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Legacy Media Becomes Suddenly Open To The Idea Of Abandoning School Mask Mandates

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Dylan Housman Healthcare Reporter
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Opposing mask mandates in schools has quickly become the new hot take of the week in America’s leading legacy newsrooms.

The New York Times, The Washington Post, NPR and The Atlantic all ran pieces this week arguing that mask mandates for schoolchildren are unnecessary, harmful, or both. NPR’s piece was more of the reporting variety, while the others were strictly opinion, but all of them shared a common thread: newly advocating for a position that some, particularly conservatives, have been calling for for months and years.

In the NYT, columnist Michelle Goldberg wrote that she fears “in very liberal areas, a combination of extreme risk aversion and inertia means that school masking will persist indefinitely.”

Goldberg cited the case of Prince George’s County Public Schools CEO Monica Goldson, who this week essentially said that masks should stay on kids forever. She also acknowledges the mixed evidence on just how well masks actually work, particularly the cloth masks worn by a majority of Americans, and how necessary they are on the demographic of humans least likely to suffer from serious COVID-19.

In the Post, three doctors — infectious disease physicians Shira Doron and Westyn Branch-Elliman, along with Boston University School of Medicine professor Elissa Perkins — made the case that new guidelines from the Centers for Disease Control and Prevention (CDC) make forced masking obsolete.

The CDC’s acknowledgement that respirators like N95’s offer more protection than cloth and surgical masks means that masking can be made a personal choice, they wrote. This is because respirators protect the mask wearer, unlike lower quality masks, which are meant to protect people around the wearer. As those doctors now say, the old adage that “my mask protects you, your mask protects me” no longer applies.

Similarly, the Atlantic featured three doctors, Margery Smelkinson, Leslie Bienen and Jeanne Noble, laying out the scientific case against masking children in schools. They highlighted the fact that many of the world’s other developed countries, often held up by the left as examples of good governance, follow World Health Organization (WHO) guidelines. (RELATED: Top WHO Doctor Says Healthy Kids, Teens Shouldn’t Get Boosted Against COVID-19, Contradicting CDC)

The WHO explicitly recommends against kids 5 and younger wearing masks, and generally doesn’t recommend them for kids 6 through 11 either. The body says that not only are masks not particularly helpful to a group facing minimal risk from COVID-19, but that they are not “in the overall interest of the child.” The WHO also strictly advises against masking kids during physical activities, which is standard policy in some jurisdictions in the U.S.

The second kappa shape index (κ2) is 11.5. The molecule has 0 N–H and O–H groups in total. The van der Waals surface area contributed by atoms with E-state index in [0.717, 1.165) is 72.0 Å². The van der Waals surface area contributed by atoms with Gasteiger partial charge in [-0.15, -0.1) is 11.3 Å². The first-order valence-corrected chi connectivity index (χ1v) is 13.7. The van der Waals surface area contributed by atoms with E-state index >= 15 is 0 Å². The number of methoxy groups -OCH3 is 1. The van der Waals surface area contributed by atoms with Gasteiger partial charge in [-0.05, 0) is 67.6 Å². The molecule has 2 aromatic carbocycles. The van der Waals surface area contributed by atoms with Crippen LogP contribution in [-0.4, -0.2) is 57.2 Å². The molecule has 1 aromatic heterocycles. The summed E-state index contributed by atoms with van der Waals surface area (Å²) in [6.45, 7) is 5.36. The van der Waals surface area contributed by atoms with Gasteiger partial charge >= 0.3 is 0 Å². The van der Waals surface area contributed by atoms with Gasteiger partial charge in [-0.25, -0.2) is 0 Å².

Those three experts also pick apart some of the flawed science pushed by the CDC to recommend universal masking of children, including a study which some experts have said is “so unreliable that it probably should not have been entered into the public discourse.”

NPR’s report highlighted the plight of parents who have children that struggle with masks, either due to medical conditions or simply the normal, unfocused behavior of toddlers. It also touched on the political “Rorschach test” that are mask mandates, and whether learning that cloth masks don’t work well leads districts to strengthen mandates to require better masks or abandon them altogether.

The NPR piece included numerous subheads bolstering the anti-masking argument: good, non-cloth masks are hard to find; it’s hard for children to wear masks properly; masks can interfere with childhood development and socialization.

Case levels in the U.S. are on the decline, but are still higher than during any previous wave of the pandemic. None of the data and evidence used to make the anti-mandate case is particularly new, even if it’s now becoming more popular. (RELATED: Walensky Says Americans Need To Be Boosted To Be Considered Vaccinated)

But, as NPR pointed out, there is a new political subgroup emerging that may be behind the change: the anti-mask, pro-vaccine group. That group may be politically influential headed into midterm season, and may have played a role in the election of new Republican Virginia Gov. Glenn Youngkin, who made one of his first acts in office the ending of school mask mandates.

President Joe Biden’s polling numbers on COVID-19 are tumbling, and a shift is happening at the same time. Only about one-third of schools in the country don’t have a mask mandate right now, according to NPR, but maybe that dam is about to break.